A sign in the window of Palmira's on Clark Street informs passersby that the restaurant is closed and thanks the nabe for its support over the years.
This comes as a shock to us, anyone have more info?
In other restaurant news, Le Petite Marche on Henry Street was packed last night for New Year's Eve. Comment below if you were there or have heard any early review.
The New York Sun covers the closing in their 1/2 edition:
NY Sun: Brooklyn Locale Fails Seventh Eatery: Some say the restaurant space at Clark and Hicks streets in Brooklyn Heights is cursed.
Since 1982, seven restaurants have given it a go at the spacious 5,000-square-foot location in the heart of Brooklyn's court district, and each has met the same fate.
The latest closure at 41 Clark St. came on December 29, as owners Roger and Victoria Desmond shut the doors to Palmira's Ristorante after three tumultuous years.
Calling the location cursed may not be far off: Mr. Desmond said the building was struck by lightning in 2003, forcing the restaurant to spend its first two years hidden beneath scaffolding.
Even after the scaffolding came down last year and business doubled, Palmira's Ristorante wasn't making enough money to stay afloat.
In the hub of a wealthy neighborhood, only steps from the subway and walking distance from state and federal courts, 41 Clark St. appears to be a prime location for any restaurant.
Even with so much promise, Mr. Desmond said, the location couldn't sustain a large restaurant and bar.
"We gave it a shot, but there just aren't enough people in the neighborhood to make a 150-seat restaurant work when you need to make $25,000 a week just to break even," he said.
A 30-year resident of Brooklyn Heights who dined at Palmira's Ristorante about once a week, Poppy Quattlebaum, said she will miss the Desmonds.
"I think it's a shame. They really turned it into one of the best restaurants in the neighborhood," she said.
Most of the restaurants scattered along the quaint streets of Brooklyn Heights are small, seating about 50 people, and giving the appearance of bustling eateries even when half of the tables are filled.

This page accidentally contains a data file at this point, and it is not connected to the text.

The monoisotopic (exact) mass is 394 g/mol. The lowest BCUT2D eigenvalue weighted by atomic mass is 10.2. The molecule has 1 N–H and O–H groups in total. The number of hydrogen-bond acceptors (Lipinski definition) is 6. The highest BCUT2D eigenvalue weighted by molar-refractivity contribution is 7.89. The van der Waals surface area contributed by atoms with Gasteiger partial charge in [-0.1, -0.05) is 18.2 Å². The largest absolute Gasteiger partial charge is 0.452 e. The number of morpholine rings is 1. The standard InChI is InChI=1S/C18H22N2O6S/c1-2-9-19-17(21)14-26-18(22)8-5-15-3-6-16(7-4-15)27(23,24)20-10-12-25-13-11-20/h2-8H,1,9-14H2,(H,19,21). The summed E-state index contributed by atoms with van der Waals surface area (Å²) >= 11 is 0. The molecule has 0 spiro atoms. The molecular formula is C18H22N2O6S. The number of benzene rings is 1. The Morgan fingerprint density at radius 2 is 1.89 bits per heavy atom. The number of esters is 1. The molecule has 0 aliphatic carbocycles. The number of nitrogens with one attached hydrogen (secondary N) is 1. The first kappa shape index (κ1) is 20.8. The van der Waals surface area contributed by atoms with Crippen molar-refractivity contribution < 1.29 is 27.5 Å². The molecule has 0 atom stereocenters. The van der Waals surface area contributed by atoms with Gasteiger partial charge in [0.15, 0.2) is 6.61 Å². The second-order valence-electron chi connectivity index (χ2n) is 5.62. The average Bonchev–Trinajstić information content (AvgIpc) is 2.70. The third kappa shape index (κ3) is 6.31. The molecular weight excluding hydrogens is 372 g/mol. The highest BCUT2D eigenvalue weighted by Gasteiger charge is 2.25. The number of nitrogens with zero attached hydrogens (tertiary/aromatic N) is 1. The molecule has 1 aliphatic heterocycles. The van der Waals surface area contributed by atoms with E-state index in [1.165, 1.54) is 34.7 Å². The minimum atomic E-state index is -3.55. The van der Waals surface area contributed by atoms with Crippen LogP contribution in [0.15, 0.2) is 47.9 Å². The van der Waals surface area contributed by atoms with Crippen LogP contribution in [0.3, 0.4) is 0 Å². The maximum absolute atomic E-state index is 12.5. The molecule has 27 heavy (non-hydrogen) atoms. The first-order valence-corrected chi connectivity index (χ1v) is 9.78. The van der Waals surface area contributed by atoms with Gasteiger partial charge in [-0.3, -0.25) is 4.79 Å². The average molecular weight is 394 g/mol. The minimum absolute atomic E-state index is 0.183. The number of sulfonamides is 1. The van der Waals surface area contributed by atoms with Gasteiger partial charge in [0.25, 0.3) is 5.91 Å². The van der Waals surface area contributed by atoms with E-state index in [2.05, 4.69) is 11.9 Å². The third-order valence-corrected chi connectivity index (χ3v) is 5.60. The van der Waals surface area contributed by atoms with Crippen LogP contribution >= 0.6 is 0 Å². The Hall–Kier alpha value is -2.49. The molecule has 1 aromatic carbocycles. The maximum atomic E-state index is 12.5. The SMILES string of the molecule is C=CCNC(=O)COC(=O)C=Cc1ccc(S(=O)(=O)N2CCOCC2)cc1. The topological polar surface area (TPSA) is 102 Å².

"We could hide 50 people in our dining room," Mr. Desmond said.
In order to keep Palmira's churning, Mr. Desmond tried to attract clientele from other neighborhoods, but said the lack of sufficient parking spaces in Brooklyn Heights kept new customers from coming back.
The neighborhood eatery was one of the few venues in Brooklyn Heights that could accommodate large parties. A local club, the Brownstone Republicans, would get together for drinks at the bar after monthly meetings at 101 Clark St.
"It had great proximity, comfortable rooms, and the right space for us," the president of the Brownstone Republicans, Eric Miller said. "It's really too bad."
Two new restaurants, Le Petit Marche and Jack the Horse, have recently opened their doors in Brooklyn Heights. They appear to be following the successful approach of neighborhood favorites like Henry's End Restaurant and Noodle Pudding: Keep it small.
With just less than 50 seats, Le Petit Marche at 46 Henry St. appears lively with only 20 customers, something that is important to the owner, Daniella Silone.
"This neighborhood is small and it's hard to compete," she said.